5. Replicate and generalize across studies.
6. Disclose research to encourage professional scrutiny and critique. Such ongoing, collaborative, and public discussion and evaluation is a sign of a healthy scientific enterprise.
These are appropriate principles that relate to questions to be asked, not methods to be followed. Principles 3 and 5 seem to me especially difficult for educational research. We often must approach investigations obliquely, and replication, while a requirement in the natural sciences, is little valued in education. (Translation: you don't get promotion and tenure from doing replications.)
Like Berliner, Ramaley expressed interest in "design research," but she noted that educators are not likely to get much help from others in improving achievement: "Most disciplinary faculty in the arts and sciences and engineering are simply not interested in thinking about education in their disciplines or in K-12 or in general education at the undergraduate level." I agree, but this remains as mysterious to me now as it was when I noticed it 25 years ago. After all, K-12 students later become the majors and graduate students in arts, sciences, and engineering. Whatever develops their talents in elementary and secondary school should make professors' lives more intellectually rewarding later on. As Harold Hodgkinson put it some years ago in the title of a booklet, it really is All One System.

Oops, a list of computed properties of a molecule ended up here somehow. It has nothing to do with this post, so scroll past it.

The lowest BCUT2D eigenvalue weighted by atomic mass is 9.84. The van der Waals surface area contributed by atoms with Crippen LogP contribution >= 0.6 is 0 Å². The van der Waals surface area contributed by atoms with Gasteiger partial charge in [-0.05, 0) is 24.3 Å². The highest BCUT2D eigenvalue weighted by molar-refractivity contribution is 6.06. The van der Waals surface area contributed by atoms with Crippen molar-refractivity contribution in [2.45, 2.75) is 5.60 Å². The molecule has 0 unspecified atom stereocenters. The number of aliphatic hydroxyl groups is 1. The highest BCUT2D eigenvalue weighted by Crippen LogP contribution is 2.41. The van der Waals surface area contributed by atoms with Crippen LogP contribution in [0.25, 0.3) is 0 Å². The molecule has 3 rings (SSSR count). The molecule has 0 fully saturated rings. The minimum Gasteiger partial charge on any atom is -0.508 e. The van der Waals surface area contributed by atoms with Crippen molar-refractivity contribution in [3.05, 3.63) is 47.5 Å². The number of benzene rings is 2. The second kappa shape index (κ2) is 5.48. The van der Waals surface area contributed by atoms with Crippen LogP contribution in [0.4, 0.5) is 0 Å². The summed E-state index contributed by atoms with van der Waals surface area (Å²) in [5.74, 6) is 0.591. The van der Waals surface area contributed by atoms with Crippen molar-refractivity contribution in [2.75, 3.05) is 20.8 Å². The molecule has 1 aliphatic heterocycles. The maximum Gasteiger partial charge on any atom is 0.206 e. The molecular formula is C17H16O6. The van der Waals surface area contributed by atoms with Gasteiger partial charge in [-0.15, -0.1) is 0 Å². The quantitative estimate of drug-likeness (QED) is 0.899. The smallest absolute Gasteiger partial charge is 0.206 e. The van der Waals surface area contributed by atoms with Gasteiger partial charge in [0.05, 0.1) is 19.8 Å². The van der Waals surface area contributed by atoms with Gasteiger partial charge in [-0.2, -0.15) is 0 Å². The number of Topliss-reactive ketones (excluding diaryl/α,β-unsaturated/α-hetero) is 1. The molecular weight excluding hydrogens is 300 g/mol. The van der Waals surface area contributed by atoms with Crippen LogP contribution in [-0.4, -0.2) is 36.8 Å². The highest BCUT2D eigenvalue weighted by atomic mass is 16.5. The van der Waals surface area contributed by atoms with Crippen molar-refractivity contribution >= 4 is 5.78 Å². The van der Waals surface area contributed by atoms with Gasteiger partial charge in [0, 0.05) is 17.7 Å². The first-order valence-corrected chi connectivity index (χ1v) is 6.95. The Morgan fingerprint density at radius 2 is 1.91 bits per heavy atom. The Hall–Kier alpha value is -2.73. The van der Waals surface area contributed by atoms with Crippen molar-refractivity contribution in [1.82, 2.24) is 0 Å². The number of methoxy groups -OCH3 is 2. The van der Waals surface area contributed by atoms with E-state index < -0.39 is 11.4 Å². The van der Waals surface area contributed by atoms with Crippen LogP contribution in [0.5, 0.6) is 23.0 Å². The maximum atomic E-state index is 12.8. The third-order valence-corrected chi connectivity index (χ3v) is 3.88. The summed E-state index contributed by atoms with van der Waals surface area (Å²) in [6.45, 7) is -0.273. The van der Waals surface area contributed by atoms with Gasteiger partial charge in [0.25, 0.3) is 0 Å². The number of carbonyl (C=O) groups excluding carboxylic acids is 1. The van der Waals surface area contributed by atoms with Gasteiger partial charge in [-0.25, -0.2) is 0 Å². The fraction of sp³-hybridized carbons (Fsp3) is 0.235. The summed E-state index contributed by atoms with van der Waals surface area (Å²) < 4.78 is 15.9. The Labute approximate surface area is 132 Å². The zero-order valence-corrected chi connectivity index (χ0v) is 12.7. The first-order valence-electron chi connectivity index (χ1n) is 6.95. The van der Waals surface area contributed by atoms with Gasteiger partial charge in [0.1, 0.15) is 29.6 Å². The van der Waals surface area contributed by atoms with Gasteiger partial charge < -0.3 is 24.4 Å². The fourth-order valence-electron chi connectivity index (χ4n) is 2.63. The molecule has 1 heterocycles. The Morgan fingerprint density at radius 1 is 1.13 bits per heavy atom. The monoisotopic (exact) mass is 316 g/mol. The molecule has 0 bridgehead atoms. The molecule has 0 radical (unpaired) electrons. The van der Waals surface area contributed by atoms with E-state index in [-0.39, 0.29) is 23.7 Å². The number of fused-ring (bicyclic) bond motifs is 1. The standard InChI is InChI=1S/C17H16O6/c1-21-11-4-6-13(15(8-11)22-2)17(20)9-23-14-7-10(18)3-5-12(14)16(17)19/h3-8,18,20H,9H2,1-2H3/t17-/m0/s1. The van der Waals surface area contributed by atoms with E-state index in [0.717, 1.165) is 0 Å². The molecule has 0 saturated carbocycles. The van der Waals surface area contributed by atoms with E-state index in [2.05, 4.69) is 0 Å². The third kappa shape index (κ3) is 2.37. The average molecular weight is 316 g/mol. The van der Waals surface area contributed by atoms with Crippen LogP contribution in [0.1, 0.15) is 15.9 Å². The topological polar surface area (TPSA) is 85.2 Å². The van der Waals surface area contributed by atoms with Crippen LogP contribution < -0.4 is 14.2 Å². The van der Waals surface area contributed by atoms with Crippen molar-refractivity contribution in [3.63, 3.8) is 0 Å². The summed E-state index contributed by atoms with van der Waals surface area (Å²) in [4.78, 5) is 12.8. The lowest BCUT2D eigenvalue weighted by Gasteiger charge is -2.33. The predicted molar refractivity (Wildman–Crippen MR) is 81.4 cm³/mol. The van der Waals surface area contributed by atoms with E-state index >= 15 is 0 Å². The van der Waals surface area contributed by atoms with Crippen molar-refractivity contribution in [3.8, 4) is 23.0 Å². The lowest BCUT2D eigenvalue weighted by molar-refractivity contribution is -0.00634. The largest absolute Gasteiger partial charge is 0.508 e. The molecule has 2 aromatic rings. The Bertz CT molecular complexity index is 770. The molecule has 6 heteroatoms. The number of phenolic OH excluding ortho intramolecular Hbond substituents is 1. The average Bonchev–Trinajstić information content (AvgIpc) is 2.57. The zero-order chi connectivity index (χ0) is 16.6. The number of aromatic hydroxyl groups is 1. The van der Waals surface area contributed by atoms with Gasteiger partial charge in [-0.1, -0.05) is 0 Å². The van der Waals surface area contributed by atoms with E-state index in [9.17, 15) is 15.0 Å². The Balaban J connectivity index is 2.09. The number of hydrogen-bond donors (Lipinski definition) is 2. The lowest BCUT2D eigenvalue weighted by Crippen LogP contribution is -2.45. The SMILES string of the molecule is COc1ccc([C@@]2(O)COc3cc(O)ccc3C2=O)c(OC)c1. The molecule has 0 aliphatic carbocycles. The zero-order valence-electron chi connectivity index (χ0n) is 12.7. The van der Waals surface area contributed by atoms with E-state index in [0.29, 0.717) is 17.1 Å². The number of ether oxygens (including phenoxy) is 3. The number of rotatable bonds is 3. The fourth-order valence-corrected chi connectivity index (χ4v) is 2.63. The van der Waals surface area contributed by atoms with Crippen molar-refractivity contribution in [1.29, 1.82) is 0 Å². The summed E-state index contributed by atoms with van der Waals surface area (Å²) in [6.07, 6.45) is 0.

Clearly, Ramaley has a broader conception of a good teacher than the current one at ED, which values high verbal skills and high content knowledge and is generally indifferent to pedagogical skills. "It is rare," she said, "to find an expectation that teachers will also be scholars, contributors to their profession, and participants in a culture of scientific inquiry. This must change."
But will it? I am doubtful. These ideas have been around since Dewey. They were given a powerful boost in 1967 when Robert Schaefer delivered, appropriately enough, the Dewey Lecture at Teachers College. It was titled "The School as a Center of Inquiry" and later published as a book with the same title. Schaefer opened by saying that virtually none of the research conducted at universities makes it through the schoolhouse door. This sad state of affairs derived from teachers' roles. Teachers, Schaefer argued, had assumed a role as consumers of knowledge, and the knowledge wasn't always relevant to their professional lives. They needed to become producers of knowledge.
While Schaefer's ideas have continued to percolate over the years in such formulations as action research, professional development schools, teachers-as-researchers, and Donald Schön's "reflective practitioners," they haven't yet reached the whole profession. Indeed, as the testing juggernaut has rumbled across education, they've probably become more marginal than ever. And that's too bad.
GERALD W. BRACEY is an associate for the High/Scope Foundation, Ypsilanti, Mich., and an associate professor at George Mason University, Fairfax, Va. His most recent book is On the Death of Childhood and the Destruction of Public Schools: The Folly of Today's Education Policies and Practices (Heinemann, 2003). He lives in the Washington, D.C., area.
Gerald W. Bracey